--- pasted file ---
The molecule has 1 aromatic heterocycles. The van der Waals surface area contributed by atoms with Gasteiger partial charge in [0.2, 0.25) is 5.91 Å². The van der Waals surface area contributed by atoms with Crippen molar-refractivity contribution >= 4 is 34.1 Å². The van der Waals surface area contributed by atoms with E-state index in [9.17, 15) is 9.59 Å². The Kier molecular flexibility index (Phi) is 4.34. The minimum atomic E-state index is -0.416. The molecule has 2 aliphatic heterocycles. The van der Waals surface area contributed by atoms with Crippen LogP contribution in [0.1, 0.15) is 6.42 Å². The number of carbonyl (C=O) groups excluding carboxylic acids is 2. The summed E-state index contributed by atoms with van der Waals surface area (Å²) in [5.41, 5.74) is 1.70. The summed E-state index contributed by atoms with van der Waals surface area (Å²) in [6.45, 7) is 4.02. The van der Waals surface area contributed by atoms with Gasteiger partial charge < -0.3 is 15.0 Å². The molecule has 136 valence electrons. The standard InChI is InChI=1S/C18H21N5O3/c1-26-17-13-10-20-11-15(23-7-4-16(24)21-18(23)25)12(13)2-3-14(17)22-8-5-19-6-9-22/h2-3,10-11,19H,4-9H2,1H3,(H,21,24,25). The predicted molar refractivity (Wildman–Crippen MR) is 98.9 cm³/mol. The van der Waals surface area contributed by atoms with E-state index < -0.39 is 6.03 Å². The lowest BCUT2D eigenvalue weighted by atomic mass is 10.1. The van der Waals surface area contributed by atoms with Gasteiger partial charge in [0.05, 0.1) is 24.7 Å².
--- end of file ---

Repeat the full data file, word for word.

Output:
The molecule has 1 aromatic heterocycles. The van der Waals surface area contributed by atoms with Gasteiger partial charge in [0.2, 0.25) is 5.91 Å². The van der Waals surface area contributed by atoms with Crippen molar-refractivity contribution >= 4 is 34.1 Å². The van der Waals surface area contributed by atoms with E-state index in [9.17, 15) is 9.59 Å². The Kier molecular flexibility index (Phi) is 4.34. The minimum atomic E-state index is -0.416. The molecule has 2 aliphatic heterocycles. The van der Waals surface area contributed by atoms with Crippen LogP contribution in [0.1, 0.15) is 6.42 Å². The number of carbonyl (C=O) groups excluding carboxylic acids is 2. The summed E-state index contributed by atoms with van der Waals surface area (Å²) in [5.41, 5.74) is 1.70. The summed E-state index contributed by atoms with van der Waals surface area (Å²) in [6.45, 7) is 4.02. The van der Waals surface area contributed by atoms with Gasteiger partial charge < -0.3 is 15.0 Å². The molecule has 136 valence electrons. The standard InChI is InChI=1S/C18H21N5O3/c1-26-17-13-10-20-11-15(23-7-4-16(24)21-18(23)25)12(13)2-3-14(17)22-8-5-19-6-9-22/h2-3,10-11,19H,4-9H2,1H3,(H,21,24,25). The predicted molar refractivity (Wildman–Crippen MR) is 98.9 cm³/mol. The van der Waals surface area contributed by atoms with E-state index < -0.39 is 6.03 Å². The lowest BCUT2D eigenvalue weighted by atomic mass is 10.1. The van der Waals surface area contributed by atoms with Gasteiger partial charge in [0.05, 0.1) is 24.7 Å².